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Theater Review: ‘American Prophet’ Frederick Douglass in His Own Words at Arena Stage

Theater Review: ‘American Prophet’ Frederick Douglass in His Own Words at Arena Stage

Cornelius Smith Jr. like Frederick Douglass and the cast of “American Prophet.” Photo by Margot Schulman.

The spirit of Frederick Douglass once again graces the nation’s capital in a world premiere of “American Prophet.” The musical, based on his writings and speeches, makes a resounding call for racial justice in America more than 125 years after the great orator, author and abolitionist walked the streets of Washington, DC and settled in Anacostia.

…powerful new musical…If you only see one show this summer, make it ‘American Prophet’.

Directed by Charles Randolph-Wright, with music by Grammy Award winner Marcus Hummon (both also wrote the book), “American Prophet” is filled to the brim with catchy tunes and memorable melodies that keep the action moving at a brisk pace. The story encompasses Douglass’s years as an enslaved child in Maryland, his escape to freedom, and finally his rise to fame as the founder of the civil rights movement in America.

Remarkable achievements abound. Douglass’ grandmother, Betsey Bailey (Cicily Daniels), sings a haunting, “If I Were You’re Mother,” to young Frederick Douglass (Cornelius Smith Jr.) who has only the vaguest memory of his mother, after being taken from her as an infant. When Douglass meets his wife, Anna Murray Douglass (Kristolyn Lloyd) for the first time, the two sing a touching duet, “Children of the Same River.” The second act features abolitionist John Brown’s “Hands,” sung as he prepares to take up arms to free the enslaved. Two notable duets, “I Love a Man” and “Let the Storm Come,” are performed by Frederick and Anna as expressions of the challenges they have experienced in committing to the fight and each other. A reprise of “We Need a Fire,” sung by the entire ensemble, closes the show.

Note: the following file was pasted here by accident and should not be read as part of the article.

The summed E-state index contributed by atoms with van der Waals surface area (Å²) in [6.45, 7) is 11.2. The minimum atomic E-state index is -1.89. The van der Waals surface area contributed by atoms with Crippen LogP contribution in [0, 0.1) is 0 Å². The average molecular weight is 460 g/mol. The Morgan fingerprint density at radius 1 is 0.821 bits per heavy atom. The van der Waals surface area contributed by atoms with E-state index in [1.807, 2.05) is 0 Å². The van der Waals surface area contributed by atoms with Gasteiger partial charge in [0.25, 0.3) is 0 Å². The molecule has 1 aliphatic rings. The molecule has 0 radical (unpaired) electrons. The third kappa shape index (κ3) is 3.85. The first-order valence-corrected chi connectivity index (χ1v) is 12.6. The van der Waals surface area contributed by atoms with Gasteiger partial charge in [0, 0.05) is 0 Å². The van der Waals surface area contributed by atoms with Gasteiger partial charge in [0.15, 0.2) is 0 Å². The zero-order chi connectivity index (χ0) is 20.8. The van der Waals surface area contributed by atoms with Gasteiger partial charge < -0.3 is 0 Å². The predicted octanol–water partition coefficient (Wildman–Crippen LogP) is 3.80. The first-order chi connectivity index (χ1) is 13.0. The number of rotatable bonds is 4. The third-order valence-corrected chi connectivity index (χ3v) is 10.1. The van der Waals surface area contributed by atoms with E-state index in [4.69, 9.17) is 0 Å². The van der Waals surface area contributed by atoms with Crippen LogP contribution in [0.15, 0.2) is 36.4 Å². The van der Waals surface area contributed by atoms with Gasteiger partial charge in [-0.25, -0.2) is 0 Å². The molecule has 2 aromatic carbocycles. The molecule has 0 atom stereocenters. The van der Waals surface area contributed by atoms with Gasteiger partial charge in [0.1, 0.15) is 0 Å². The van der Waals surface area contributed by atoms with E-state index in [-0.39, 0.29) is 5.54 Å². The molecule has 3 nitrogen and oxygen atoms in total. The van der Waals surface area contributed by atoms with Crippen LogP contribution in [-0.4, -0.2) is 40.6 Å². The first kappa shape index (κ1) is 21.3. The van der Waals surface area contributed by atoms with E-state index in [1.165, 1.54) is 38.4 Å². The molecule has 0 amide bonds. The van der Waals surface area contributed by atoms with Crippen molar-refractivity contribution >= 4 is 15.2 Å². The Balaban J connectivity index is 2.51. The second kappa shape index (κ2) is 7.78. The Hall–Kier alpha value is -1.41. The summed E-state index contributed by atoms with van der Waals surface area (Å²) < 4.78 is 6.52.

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Thomas Adrian Simpson (Abraham Lincoln) plays a likable and honorable Lincoln, while also communicating the president’s own need to evolve in his understanding of the slavery issue. Kurt Boem (Reverend Gore and Edward Covey) corner the market on white male arrogance, and Chris Roberts embodies the fury and impatience of John Brown, a visionary abolitionist ahead of his time. Kristolyn Lloyd projects Anna Douglas’ sharp intelligence and fierce dedication to the cause, and Cornelius Smith Jr. – elegant, erudite and fiery – projects such an authenticity that he might just be Douglass back from the grave.

The drama of a nation marching towards civil war takes place on a minimalist set by Arnulfo Moldonado, which allows a greater emphasis on the intensity of the subject matter, powerfully delivered score under the direction of music director, Joseph Joubert, who also provided orchestrations, and lush period costumes by Dede Ayite.

This powerful new musical speaks to modern America’s ongoing racism in the words of an American prophet—words that still ring true, still wield raw power, and can still convince us that “we need a fire.” If you only see one show this summer, make it American Prophet.

Running time: Two hours and 15 minutes including a 15-minute intermission.

“American Prophet” runs through August 28, 2022 at the Arena Stage at the Mead Center for American Theatre, 1101 Sixth Street SW, Washington, DC 20024. For more information or to purchase tickets, call 202-488-3300 or click here . Arena Stage requires all patrons to provide proof of full vaccination and wear a mask while inside the Mead Center as well as in the theater.

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